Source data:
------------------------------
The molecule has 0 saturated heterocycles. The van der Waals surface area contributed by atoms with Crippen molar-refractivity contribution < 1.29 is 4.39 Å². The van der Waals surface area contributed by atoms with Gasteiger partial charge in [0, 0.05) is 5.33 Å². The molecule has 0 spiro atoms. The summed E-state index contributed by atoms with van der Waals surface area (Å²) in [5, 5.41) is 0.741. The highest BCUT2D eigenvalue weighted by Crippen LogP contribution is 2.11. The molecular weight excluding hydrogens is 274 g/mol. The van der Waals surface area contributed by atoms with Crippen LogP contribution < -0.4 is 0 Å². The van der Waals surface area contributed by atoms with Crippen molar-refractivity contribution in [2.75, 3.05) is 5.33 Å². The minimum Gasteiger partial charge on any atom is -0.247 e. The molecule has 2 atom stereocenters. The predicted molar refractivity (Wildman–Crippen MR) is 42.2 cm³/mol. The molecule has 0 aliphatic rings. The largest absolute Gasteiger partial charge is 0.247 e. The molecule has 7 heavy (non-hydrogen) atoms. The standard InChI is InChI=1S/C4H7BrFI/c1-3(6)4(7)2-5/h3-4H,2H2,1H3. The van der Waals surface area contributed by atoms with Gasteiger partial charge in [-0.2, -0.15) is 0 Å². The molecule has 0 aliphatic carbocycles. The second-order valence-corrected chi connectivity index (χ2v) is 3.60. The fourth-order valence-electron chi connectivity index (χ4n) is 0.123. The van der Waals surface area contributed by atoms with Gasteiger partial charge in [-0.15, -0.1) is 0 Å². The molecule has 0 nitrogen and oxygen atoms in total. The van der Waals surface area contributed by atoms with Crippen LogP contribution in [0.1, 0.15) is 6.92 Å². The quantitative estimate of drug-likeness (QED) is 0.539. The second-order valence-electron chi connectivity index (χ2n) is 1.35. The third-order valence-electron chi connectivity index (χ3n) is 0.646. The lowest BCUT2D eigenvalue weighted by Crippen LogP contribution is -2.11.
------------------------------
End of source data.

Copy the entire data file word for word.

The molecule has 0 saturated heterocycles. The van der Waals surface area contributed by atoms with Crippen molar-refractivity contribution < 1.29 is 4.39 Å². The van der Waals surface area contributed by atoms with Gasteiger partial charge in [0, 0.05) is 5.33 Å². The molecule has 0 spiro atoms. The summed E-state index contributed by atoms with van der Waals surface area (Å²) in [5, 5.41) is 0.741. The highest BCUT2D eigenvalue weighted by Crippen LogP contribution is 2.11. The molecular weight excluding hydrogens is 274 g/mol. The van der Waals surface area contributed by atoms with Crippen LogP contribution < -0.4 is 0 Å². The van der Waals surface area contributed by atoms with Crippen molar-refractivity contribution in [2.75, 3.05) is 5.33 Å². The minimum Gasteiger partial charge on any atom is -0.247 e. The molecule has 2 atom stereocenters. The predicted molar refractivity (Wildman–Crippen MR) is 42.2 cm³/mol. The molecule has 0 aliphatic rings. The largest absolute Gasteiger partial charge is 0.247 e. The molecule has 7 heavy (non-hydrogen) atoms. The standard InChI is InChI=1S/C4H7BrFI/c1-3(6)4(7)2-5/h3-4H,2H2,1H3. The van der Waals surface area contributed by atoms with Gasteiger partial charge in [-0.2, -0.15) is 0 Å². The molecule has 0 aliphatic carbocycles. The second-order valence-corrected chi connectivity index (χ2v) is 3.60. The fourth-order valence-electron chi connectivity index (χ4n) is 0.123. The van der Waals surface area contributed by atoms with Gasteiger partial charge in [-0.15, -0.1) is 0 Å². The molecule has 0 nitrogen and oxygen atoms in total. The van der Waals surface area contributed by atoms with Crippen LogP contribution in [0.1, 0.15) is 6.92 Å². The quantitative estimate of drug-likeness (QED) is 0.539. The second-order valence-electron chi connectivity index (χ2n) is 1.35. The third-order valence-electron chi connectivity index (χ3n) is 0.646. The lowest BCUT2D eigenvalue weighted by Crippen LogP contribution is -2.11.